I’m not hopping on the bandwagon circling the Santa Clara County, California, courthouse. Don’t add my name to the million-plus names of those calling for the scalp of Superior Court Judge Aaron Persky. Far from a goat, Judge Persky is a hero.
Would that there were more judges like him.
Judge Persky presided over the sexual assault trial of a Stanford college student, Brock Turner, accused, and then convicted by a jury, of raping a fellow student. Mr. Turner and his victim attended a frat party. The victim was intoxicated, passed out; the defendant, too was drinking.
There was sexual contact. She claimed rape. He claimed consent. She was apparently in no position to consent.
I suspect this scene is replayed on college campuses nationwide more often than we care to admit. But these days, colleges are driven by the new Puritans to get tough on libidinal crimes.
Mr. Turner was sentenced to six months in prison, three years of probation, and he must now register as a sex offender. The sentence outrages the judge’s critics. How could the judge be so callous and minimize this crime of violence?
I’ve said it before, and I’ll say it again: We’ve fallen in love with prisons in this country. We incarcerated almost 25 percent of the world’s prisoners, although we are just under 5 percent of the world’s population. The sentences we impose for all sorts of crimes are far longer than sentences imposed in other republics.
Somehow, we can’t get enough of prison.
A felony record isn’t enough? Six months behind bars is a slap on the wrist? Stigmatization of the sex offender registry is of no consequence?
Those who believe the punishment does not fit the crime live in a dream worWhat explains our penal savagery?
I suspect it is at root the same violent instinct that leads us to shoot one another in one mass shooting, or isolated act of violence, after another. We boast of being the land of the free and the envy of the world, yet our streets are blood-soaked, and the prisons are filled with despair.
We’ve each the right to define ourselves, to declare our identity, and then to demand that our idiosyncrasies be treated as sacrosanct, if not sacred. Deny my identity, and you’re now guilty of the new heresy. Heretics, we know, must be burned at the stake.
The stench hanging in the air is smell of fear. What else can explain the unusual politics of this electoral season than a full-scale legitimation crisis? Not many of us believe the creeds we were taught. Everyone is groping for something secure, some foothold in a world in flux.
I envy historians the task of deconstructing and explaining our time, the time the center gave way, and we scattered, each of us driven to extremes by our desires.
My hunch is that a secular society just can’t work; we’ve lived for a couple centuries now on borrowed spiritual capital. Intellectuals long ago declared God is dead; now that the masses have read the memo, we’re suddenly all at once governed by, and at war with, our desires.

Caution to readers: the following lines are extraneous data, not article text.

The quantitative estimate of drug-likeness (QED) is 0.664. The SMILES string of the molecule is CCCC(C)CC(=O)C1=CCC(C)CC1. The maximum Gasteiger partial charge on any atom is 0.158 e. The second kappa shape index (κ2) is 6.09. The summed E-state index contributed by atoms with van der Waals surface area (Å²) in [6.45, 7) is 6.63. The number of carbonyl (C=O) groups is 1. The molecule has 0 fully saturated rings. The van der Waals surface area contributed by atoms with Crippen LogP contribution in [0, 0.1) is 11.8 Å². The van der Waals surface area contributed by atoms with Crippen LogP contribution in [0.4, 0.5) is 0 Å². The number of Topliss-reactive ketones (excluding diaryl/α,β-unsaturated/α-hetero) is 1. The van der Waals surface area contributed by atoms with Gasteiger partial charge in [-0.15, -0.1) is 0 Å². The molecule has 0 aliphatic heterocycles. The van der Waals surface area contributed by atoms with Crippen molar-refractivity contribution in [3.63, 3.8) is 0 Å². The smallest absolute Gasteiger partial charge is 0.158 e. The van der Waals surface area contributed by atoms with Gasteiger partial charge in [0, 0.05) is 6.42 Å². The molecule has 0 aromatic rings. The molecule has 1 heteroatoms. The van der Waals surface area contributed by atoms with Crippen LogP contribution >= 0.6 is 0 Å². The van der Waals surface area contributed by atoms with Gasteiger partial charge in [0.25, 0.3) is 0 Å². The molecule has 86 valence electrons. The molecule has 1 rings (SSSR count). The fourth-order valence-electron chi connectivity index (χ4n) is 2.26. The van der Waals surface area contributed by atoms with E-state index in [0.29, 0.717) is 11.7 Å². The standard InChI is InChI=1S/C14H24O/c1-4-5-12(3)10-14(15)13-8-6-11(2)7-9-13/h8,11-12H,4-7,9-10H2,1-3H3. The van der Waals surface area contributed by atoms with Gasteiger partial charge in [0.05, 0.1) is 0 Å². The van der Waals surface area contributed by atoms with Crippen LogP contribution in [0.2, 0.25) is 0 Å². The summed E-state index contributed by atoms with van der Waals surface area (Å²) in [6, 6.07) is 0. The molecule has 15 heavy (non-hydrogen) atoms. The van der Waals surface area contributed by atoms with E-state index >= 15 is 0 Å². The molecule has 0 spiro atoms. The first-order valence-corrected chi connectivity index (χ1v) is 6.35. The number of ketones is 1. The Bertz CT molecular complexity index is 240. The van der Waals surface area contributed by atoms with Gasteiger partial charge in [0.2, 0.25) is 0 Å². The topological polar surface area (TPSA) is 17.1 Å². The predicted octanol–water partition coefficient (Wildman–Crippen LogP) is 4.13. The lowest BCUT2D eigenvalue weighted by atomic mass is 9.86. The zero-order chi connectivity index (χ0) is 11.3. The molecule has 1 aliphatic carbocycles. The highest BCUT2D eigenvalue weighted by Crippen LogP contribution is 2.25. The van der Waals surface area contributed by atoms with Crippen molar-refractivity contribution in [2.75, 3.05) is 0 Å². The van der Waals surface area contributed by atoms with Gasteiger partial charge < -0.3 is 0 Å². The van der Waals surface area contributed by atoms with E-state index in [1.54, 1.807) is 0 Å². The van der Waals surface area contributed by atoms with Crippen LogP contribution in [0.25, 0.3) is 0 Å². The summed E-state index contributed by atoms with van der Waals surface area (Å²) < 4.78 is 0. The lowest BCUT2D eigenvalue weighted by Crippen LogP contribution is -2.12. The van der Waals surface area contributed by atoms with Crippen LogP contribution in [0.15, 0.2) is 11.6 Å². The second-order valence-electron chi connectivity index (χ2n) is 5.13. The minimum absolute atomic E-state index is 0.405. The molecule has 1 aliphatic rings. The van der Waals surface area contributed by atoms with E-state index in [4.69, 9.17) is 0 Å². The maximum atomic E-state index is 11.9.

Consider our attitudes toward sex. We have a morbid preoccupation with sensuality, at once reveling in it and then condemning anyone who colors outside the lines.
Sex is entertainment. It is advertising imagery. It is desire unleashed. We celebrate sexuality in a way that cannot help but send mixed and confusing signals to the young.
Then, when a young man makes a mistake, when he takes seriously the notion that there can be intimacy without consequences, we declare him a criminal.
I call this species of hypocrisy sexophrenia — it’s a moral mania, a species of mass hysteria.
Judge Persky, it appears, called the hysterics’ bluff. He refused to crucify a young man who made a horrible mistake, and, for this, the new Puritans among us want now to destroy Judge Persky.
Have we lost our minds?
A few weeks ago, a federal judge in Connecticut sentenced a popular former prosecutor turned defense lawyer to 30 days in prison for the theft of $600,000 from a client. The sentence sent shockwaves through the defense bar — how could this leniency be explained to less popular defendants facing far more time for similar crimes?
I took some consolation in the sentence. Perhaps it was a signal that the judiciary is now beginning to understand that prison is not the answer. Locking folks up for years and years isn’t justice; it’s institutional savagery.
Why not start with the presumption that 30 days is enough time for anyone convicted of theft of funds? That would be a start.
So, too, in the case of Mr. Turner. Why isn’t six months in prison, a felony conviction, probation, sex offender registration enough of a sanction for a drunken assignation at a frat party?
To utter these words publicly is to court outrage. I will be accused of tolerance of “rape culture.” We need to send a message that this sort of violence won’t be tolerated. Campuses must be made safe. Messages must be sent.
Spend a night in prison and then tell me six months isn’t enough time. Save us from the self-righteous among us.
Judge Persky may well be recalled from office as a result of what his critics believe was undue leniency toward a rapist. A mob will have silenced a jurist guilty of doing nothing more than using his judgment to impose a sentence he thought fair, just and reasonable.
Other judges, less courageous than he, will get the message. They’ll feed the penal plantations in our midst other young men as a result.
All we like sheep have gone astray. Passion replaces reason; identity trumps integrity.
What a world, the Wicked Witch of the West said as she was dissolved by the water Dorothy doused her with in “The Wizard of Oz.”
What a world, indeed. The bonds of civil society are dissolving in the name of righteousness. I admire Judge Persky’s courage.